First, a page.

DirectorBruno Mattei/Claudio Fragasso
Release Date(s)1988 (June 25, 2019)
Studio(s)Flora Film (Severin Films)
- Film/Program Grade: C-
- Video Grade: B+
- Audio Grade: C+
- Extras Grade: B
In an era when many attempts were made to capitalize upon everything from The Road Warrior to Escape from New York to The Terminator, the 1980s saw a change in the output of Italian cinema, going from giallo films to knock-offs. Chief among them were films like Shocking Dark and Robowar, both directed by Bruno Mattei and Claudio Fragasso.
Robowar (aka Robot da guerra) tells of a group of commandos who infiltrate a jungle island and find themselves under attack by an unseen force that’s hell-bent on killing them all... sound familiar? Featuring Reb Brown as Major Black and Catherine Hickland as Virginia (or Virgin as she’s credited), this K-mart version of Predator was never officially released theatrically or on home video in the United States until now.
What’s fascinating time and time again about these Italian copycat films is just how much they adhere to the original material, yet somehow escape lawsuits. None of the character names are the same and the ending is slightly altered since there isn’t a “choppa” to get to, but for the most part, Robowar is a beat for beat retread of what it’s aping – complete with a group of badass soldiers, an outsider tagging along with a secret agenda, a silent but ever mindful commando who can sense oncoming danger, the firing of automatic weapons into numerous amounts of foliage, and a woman who is brought along for protection. The key difference is that the unknown assailant is actually a humanoid robot instead of an alien, which ultimately ties in with Major Black’s backstory and affects the movie’s climax.
While no one can accuse Robowar of bringing something fresh and original to the table, you can’t fault it for how entertaining it is. Whether you’re in it for its unintentional comedic value – Reb Brown’s war cries always manage to elicit laughter – or if you’re just fascinated by its blatant, nay breathtaking amount of plagiarism, Robowar is certain to gain a response.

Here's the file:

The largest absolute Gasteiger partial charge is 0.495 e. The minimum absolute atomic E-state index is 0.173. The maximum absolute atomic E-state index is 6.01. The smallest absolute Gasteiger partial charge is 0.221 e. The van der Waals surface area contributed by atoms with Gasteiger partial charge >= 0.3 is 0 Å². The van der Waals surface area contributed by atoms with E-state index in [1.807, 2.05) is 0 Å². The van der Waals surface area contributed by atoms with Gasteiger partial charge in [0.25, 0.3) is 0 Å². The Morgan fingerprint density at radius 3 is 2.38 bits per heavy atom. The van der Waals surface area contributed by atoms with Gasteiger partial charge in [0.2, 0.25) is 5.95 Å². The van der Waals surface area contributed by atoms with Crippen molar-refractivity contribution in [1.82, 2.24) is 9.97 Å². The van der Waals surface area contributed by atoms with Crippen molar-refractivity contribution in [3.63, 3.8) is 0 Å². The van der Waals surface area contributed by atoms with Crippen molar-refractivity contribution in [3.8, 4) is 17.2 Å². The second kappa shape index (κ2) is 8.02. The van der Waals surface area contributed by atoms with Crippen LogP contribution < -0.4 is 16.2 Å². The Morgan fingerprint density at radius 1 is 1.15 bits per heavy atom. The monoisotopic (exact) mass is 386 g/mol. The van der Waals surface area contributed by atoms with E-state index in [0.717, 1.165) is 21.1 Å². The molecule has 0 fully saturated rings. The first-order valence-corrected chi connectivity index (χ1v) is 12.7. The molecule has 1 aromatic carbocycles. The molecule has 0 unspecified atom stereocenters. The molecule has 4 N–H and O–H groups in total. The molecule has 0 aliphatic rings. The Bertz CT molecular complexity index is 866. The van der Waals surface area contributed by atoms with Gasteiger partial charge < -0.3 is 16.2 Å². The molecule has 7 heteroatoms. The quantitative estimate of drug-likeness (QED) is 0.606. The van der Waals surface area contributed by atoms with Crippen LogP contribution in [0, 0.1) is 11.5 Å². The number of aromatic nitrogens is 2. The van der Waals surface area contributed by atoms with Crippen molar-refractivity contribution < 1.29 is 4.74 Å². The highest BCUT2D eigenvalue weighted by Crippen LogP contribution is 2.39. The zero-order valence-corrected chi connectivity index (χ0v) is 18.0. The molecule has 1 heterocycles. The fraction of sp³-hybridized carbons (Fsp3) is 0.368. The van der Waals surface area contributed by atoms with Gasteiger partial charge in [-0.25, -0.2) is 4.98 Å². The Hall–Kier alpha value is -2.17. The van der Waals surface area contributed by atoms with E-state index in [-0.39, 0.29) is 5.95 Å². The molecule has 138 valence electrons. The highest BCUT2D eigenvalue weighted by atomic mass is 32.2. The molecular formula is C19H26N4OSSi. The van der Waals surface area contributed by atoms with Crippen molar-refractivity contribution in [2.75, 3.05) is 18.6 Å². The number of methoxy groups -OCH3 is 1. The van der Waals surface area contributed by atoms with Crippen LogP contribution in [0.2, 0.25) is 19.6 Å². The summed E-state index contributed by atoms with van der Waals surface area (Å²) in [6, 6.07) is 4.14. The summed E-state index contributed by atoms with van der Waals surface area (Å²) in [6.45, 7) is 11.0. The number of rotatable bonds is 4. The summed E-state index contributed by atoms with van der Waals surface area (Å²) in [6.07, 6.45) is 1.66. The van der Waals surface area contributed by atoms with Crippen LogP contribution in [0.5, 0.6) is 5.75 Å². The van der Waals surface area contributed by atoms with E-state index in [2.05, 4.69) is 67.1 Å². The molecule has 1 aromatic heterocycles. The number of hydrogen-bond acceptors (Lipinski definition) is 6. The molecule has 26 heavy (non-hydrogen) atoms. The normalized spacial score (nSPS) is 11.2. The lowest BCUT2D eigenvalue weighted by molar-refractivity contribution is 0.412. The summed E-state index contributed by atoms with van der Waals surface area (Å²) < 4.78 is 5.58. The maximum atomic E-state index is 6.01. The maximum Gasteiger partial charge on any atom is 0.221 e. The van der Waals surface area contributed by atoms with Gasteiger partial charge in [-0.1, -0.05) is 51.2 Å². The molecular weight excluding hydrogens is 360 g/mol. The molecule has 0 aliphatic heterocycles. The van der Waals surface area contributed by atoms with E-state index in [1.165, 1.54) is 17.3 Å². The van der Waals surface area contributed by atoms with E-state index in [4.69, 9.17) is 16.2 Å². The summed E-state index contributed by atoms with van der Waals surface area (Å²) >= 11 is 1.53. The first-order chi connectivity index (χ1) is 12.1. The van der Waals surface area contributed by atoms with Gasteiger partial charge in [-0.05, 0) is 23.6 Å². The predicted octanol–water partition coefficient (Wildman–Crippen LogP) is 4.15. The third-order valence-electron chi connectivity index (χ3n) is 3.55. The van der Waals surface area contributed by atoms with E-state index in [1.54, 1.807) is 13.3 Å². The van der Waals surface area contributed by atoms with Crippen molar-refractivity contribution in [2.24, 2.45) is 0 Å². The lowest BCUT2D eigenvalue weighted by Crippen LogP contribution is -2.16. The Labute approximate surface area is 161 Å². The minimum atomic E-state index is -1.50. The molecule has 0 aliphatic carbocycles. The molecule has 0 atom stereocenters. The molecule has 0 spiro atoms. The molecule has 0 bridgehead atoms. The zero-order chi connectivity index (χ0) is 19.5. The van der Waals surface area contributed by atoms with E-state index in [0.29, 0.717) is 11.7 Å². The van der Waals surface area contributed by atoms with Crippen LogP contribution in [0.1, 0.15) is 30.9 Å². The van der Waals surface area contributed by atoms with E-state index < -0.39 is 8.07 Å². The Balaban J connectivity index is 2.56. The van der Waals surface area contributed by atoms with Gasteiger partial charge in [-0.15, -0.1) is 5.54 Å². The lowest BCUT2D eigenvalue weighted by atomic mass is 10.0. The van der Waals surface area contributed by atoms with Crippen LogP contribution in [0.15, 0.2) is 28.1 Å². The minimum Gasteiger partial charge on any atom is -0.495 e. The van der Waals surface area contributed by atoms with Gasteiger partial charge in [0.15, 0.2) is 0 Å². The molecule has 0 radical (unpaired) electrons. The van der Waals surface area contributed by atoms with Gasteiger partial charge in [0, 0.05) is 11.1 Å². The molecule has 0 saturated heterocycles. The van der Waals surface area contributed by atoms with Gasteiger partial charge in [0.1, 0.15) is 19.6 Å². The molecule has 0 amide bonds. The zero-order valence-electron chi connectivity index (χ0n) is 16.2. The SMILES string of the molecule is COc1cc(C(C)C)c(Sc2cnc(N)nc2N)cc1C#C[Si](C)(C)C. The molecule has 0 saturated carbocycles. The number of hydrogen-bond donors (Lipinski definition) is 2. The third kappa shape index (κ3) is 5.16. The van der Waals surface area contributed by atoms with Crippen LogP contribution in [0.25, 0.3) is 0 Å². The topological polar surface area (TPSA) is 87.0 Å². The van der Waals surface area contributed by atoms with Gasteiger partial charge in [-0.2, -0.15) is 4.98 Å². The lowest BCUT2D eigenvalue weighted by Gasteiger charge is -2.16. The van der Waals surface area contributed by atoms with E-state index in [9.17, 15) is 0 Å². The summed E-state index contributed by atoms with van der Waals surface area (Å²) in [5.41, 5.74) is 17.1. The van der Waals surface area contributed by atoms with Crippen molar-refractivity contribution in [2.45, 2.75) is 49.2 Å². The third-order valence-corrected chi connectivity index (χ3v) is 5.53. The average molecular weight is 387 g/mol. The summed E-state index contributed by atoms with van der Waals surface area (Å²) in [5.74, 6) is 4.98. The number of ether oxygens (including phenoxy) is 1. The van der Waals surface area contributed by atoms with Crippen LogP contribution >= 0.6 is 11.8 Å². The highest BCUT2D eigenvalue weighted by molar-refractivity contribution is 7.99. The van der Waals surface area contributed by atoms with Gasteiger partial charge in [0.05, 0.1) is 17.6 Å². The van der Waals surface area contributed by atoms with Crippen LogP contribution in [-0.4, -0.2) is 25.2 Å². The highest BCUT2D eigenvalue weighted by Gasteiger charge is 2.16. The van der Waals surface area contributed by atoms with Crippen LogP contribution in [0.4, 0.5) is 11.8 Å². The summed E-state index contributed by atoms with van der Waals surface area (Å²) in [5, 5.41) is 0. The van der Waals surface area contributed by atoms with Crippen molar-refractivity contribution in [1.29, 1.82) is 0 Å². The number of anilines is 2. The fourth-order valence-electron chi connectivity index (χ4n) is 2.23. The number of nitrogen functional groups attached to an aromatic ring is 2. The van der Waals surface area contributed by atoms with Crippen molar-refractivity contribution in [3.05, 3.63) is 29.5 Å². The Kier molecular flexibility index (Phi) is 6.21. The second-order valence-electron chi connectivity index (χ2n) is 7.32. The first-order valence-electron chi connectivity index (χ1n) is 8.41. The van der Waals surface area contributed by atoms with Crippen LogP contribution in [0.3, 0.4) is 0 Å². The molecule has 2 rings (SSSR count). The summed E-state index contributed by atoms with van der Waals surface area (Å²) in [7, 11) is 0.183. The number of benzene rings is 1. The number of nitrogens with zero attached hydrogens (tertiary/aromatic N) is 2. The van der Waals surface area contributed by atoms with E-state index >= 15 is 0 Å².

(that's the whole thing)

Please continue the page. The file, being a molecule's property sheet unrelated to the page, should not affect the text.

Severin Films debuts Robowar on Blu-ray with a transfer “scanned in 4K from the original negative.” It’s actually one of their better presentations due to how clean and stable it is. Grain isn’t abundant, but detail, even in darker scenes, is impressive. The colors of the jungle, as well as the beach, are fairly vivid, offering a variety of greens, browns, reds, and blues. Skin tones also fare well. Blacks are deep with mild crush but contrast never wavers. Everything is bright and clear with only minor imperfections leftover, mostly speckling.
The audio is a different matter. It’s presented in both English and Italian 2.0 mono DTS-HD with subtitles in English and English for the Italian audio. The English track is loaded with instances of hiss and crackle, as well as unbalanced volume in several spots. The dialogue is also more pronounced than usual due to the post-dubbing. The Italian track is cleaner, though it too has occasional crackle during calmer moments, while the dialogue is dialed down a bit lower comparatively. Sound effects and score have the same amount of impact on both tracks. Gunfire is handled well and the hard rock songs are represented well sonically with decent push.
The extras in this package include Robo Predator, a 23-minute interview with co-director and co-writer Claudio Fragasso; Italian Rip-Off, a 9-minute interview with co-writer Rosella Drudi; Violence She Wrote, a 22-minute career interview with co-writer Rosella Drudi; Robolady, a 12-minute interview with actress Catherine Hickland; Papa Doc’s War, a 13-minute interview with actor John P. Dulaney; The Robowarrior, an 9-minute interview with actor Jim Gaines, Jr.; War in the Philippines, an 18-minute interview with actor and stuntman Massimo Vanni; 15 minutes of Catherine Hickland’s behind the scenes home movies via camcorder; and an English language trailer. This release is also available in a Limited Edition with a CD soundtrack.
Robowar certainly has plenty going for it, and some may find more worth in it than others, particularly with a crowd, but Severin offers a nice transfer of a film that’s never been available before with a nice batch of extras to bulk it up.
– Tim Salmons